Once players begin to get the feel of keeping the ball in the red zone, they immediately begin to experience the true benefits of low tension co-polys.  Many begin hitting worry free because with co-polys at low tensions they can swing freely and be confident that their shots are going to land in the court.

The next issue becomes fine tuning.  Players need to pay attention to where the shots are landing when the ball is clearing the net in the red zone.  (Again, no more than 2′ – 3′ in height).  If the ball is not realizing the desired depth we suggest using the following formula to adjust the tension.  To increase ball length reduce 2 pounds of tension for every yard (3 feet) of added length.  If shots are too long, the reverse formula should be applied; increase tension 2 pounds for every yard you want to bring the shot in.  These are guidelines that tend to be remarkably accurate in adjusting the tension to achieve desired ball length.

Some additional thoughts…

1.  We noted one player who had difficulty with WeissCANNON TurboTwist at lower tensions.  While we have not playtested this string at lower tensions, we do think it important to note that due to the elasticity/construction of that unique string, it is suggested by the manufacturer that it be strung at tensions comparable to synthetic guts.  We are not yet sure of how it performs at low tensions.  We’ve heard from one person and would be anxious to hear from others as well.  Bottom line is the stringing method is effective for the vast majority of copolys, but not all.

2. The stringing method we described in the earlier post is a cliff notes version of a more complicated method.  Even so, that version will take some practice in order to get it to nailed down and consistent.  Using it will definitely create better playing stringbeds with significantly increased stability, however, the polys can still lose playing properties so length of shot will have to be monitored as tension maintenance fades. As the stringer becomes more proficient with the method/practice, the performance for the player will extend.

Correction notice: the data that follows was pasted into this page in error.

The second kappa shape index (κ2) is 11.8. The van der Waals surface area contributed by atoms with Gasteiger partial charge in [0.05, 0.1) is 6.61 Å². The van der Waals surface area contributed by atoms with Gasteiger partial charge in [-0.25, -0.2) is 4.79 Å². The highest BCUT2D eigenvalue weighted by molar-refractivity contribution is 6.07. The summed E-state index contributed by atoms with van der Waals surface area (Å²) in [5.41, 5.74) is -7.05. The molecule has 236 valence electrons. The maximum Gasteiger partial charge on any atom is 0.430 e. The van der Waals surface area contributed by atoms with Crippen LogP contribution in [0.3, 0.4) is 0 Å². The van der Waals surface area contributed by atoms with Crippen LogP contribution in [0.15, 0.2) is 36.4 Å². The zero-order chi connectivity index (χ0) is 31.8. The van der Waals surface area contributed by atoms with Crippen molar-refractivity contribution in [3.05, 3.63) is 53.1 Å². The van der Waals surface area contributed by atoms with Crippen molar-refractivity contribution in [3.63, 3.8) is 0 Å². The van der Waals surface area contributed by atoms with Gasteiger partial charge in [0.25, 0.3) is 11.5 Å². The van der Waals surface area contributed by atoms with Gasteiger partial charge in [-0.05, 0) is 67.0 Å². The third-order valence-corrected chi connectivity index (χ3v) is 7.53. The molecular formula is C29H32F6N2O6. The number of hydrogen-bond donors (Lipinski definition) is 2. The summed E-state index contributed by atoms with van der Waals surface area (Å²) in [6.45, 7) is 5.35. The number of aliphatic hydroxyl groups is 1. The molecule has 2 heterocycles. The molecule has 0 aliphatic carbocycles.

3.  Please continue to check back with our blog.  We expect to have a major announcement about the launch of a new string brand very soon.  This brand will hold properties exceptionally well and is SPECIFICALLY designed to be strung/played and used at low tensions.  It is an amazing product and dealers will have the opportunity to be trained and certified in the intricacies of the optimal stringing method.

15 thoughts on “The Definitive Guide to Playing with Low Tension Polys

  1. bryan gorsira on said:

    I tried my weiss turbo twists at 40, same results as reported, did not go well. Trouble keeping the ball in the court. Will try another poly at lower tension. Would be nice to get a list of recomended strings to try for lower tensions.

  2. mikeler on said:

    “If shots are too long, the reverse formula should be applied; reduce tension 2 pounds for every yard you want to bring the shot in.”

    Awesome write up. One correction needs to be made though, the word “reduce” after the semi-colon should be changed to “increase”.

    • ggtennis on said:

      You are absolutely correct! Thanks for the catch. Use the contact us link on our web site and send us a private message with your preferred mailing address and favorite WC string. We will drop a free set in the mail to you to show our gratitude.